PLYMOUTH, N.H. (AP) -- Republican presidential candidate John Kasich vows to balance the federal budget within eight years as part of a domestic agenda he will unveil Thursday.
The Ohio governor's budget framework prescribes tax cuts focused on businesses and the wealthy, a major boost in military spending and the end of the federal government's role in administering education and transportation funding. Kasich's tax plan also includes a benefit for lower income people.
It's an agenda for the first 100 days that is not as aggressive of some of his rivals for the GOP nomination, but one he predicts will prompt criticism from opponents in both parties.
"People are going to go nuts yelling about those programs. ... I don't care," Kasich told The Associated Press aboard his campaign bus Wednesday. "The country is really ready for dramatic change, and we're going to deliver it to them."
The policy rollout, to be detailed in a morning speech at a New Hampshire community college, comes as Kasich fights to stand out in the packed Republican presidential field.
In an election season celebrating political outsiders, the 63-year-old Republican has a resume that includes 18 years in Congress and two terms as governor in one of the nation's key swing states.
Yet his blunt style resonates with some voters, particularly in New Hampshire, the unofficial staging ground for his campaign.
"It's all going to be a tough sell, but he knows the budget better than anyone," said former Texas Rep. Dick Armey, who served as House Republican leader while Kasich led the House budget committee two decades ago. Armey was among several Republicans briefed on the proposal.
Kasich is calling for broad tax cuts that would grow the budget deficit in the first few years, according to projections his campaign shared with AP. His advisers predict that economic growth sparked by the tax cuts, backed by cuts to Medicare and Medicaid and an eight-year freeze on all non-defense discretionary spending, would eventually offset lost tax revenue to balance the federal budget for the first time since Bill Clinton was president.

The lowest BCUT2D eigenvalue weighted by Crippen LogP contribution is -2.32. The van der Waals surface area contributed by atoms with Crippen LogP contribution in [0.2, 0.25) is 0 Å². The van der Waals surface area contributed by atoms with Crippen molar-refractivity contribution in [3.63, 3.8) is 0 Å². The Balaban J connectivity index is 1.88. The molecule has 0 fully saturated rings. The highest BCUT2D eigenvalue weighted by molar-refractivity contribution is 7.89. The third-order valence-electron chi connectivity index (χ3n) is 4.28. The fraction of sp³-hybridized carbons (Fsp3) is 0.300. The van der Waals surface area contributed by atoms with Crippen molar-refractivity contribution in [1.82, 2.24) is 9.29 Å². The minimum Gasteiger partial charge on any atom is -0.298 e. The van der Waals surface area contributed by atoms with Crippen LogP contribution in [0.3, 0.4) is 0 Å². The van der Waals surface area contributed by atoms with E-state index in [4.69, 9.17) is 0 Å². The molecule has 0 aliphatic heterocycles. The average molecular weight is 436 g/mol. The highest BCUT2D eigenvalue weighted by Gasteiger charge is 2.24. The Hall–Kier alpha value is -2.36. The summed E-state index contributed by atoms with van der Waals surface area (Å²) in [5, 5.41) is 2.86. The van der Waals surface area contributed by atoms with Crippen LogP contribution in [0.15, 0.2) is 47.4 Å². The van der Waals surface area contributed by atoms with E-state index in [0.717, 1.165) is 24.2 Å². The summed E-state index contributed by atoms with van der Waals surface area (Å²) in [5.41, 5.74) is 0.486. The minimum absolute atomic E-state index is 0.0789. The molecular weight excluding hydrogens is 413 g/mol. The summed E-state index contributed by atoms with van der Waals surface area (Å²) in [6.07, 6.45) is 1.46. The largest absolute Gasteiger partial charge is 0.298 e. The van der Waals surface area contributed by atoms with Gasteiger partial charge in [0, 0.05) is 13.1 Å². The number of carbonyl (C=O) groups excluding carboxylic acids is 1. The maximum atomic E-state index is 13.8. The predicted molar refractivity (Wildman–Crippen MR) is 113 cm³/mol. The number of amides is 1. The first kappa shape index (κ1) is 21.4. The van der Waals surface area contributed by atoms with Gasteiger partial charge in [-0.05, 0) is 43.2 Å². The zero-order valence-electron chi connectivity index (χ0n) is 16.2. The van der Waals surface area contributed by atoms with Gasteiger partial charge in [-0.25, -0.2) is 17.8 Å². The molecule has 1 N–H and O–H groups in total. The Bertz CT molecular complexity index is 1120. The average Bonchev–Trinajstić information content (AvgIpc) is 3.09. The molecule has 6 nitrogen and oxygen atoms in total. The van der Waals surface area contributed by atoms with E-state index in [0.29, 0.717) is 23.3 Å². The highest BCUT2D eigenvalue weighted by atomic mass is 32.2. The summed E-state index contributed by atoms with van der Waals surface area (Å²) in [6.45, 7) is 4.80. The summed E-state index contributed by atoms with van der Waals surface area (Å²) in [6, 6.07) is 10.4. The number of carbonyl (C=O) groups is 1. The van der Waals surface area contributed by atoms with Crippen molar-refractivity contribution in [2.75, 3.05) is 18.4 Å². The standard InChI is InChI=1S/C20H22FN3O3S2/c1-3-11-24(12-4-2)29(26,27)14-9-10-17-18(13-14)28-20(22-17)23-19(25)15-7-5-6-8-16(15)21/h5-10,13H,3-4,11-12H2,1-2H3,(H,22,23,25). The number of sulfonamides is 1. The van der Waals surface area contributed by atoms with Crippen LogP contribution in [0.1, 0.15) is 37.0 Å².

Kasich's tax plan would lower the top individual tax rate from 39.6 percent to 28 percent, reduce long-term capital gains tax rates to 15 percent and eliminate the estate tax, lower the top business tax rates from 35 percent to 25 percent and double the research and development tax credit for small businesses.
While most of the cuts would benefit the wealthy, Kasich also would increases by 10 percent the earned income tax credit, a measure designed to help lower-income taxpayers.
"If you are a person that thinks you ought to pound the rich into submission, I guess you won't like the plan," Kasich said.
At the same time, the Republican governor wants to dramatically reduce the federal government's role in education, transportation, job training and Medicaid. He would package the federal dollars now dedicated to those programs into massive block grants for state leaders to manage locally.
Such a plan has risks. Democrats have successfully attacked Republican policies for favoring the rich and have criticized past GOP proposals to convert federal programs to block grants and eliminate cabinet agencies.
Kasich's plan also ignores two major federal programs: President Obama's health care law and Social Security. He said he'll outline separate proposals on those later.
He does, however, propose a series of cuts to Medicare that would slow the growth rate of the government-subsidized health care program for more than 50 million elderly and disabled Americans.
One of the only spending increases in the plan goes to the nation's military. Kasich wants to boost military spending by $102 billion, or 17 percent, between 2017 and 2025.
The plan is cause for optimism among some who questioned Kasich's commitment to fiscal conservatism after he expanded Medicaid eligibility in Ohio as part of the federal health care overhaul, said Grover Norquist, the president of Americans for Tax Reform and a former Kasich critic.
Norquist called it "a grown up approach" on spending and "significantly pro-growth" on taxes. He also said Kasich's policies were more practical than some plans that call for blowing up the existing tax system.
"Everything on his plate is doable, is achievable," Norquist said.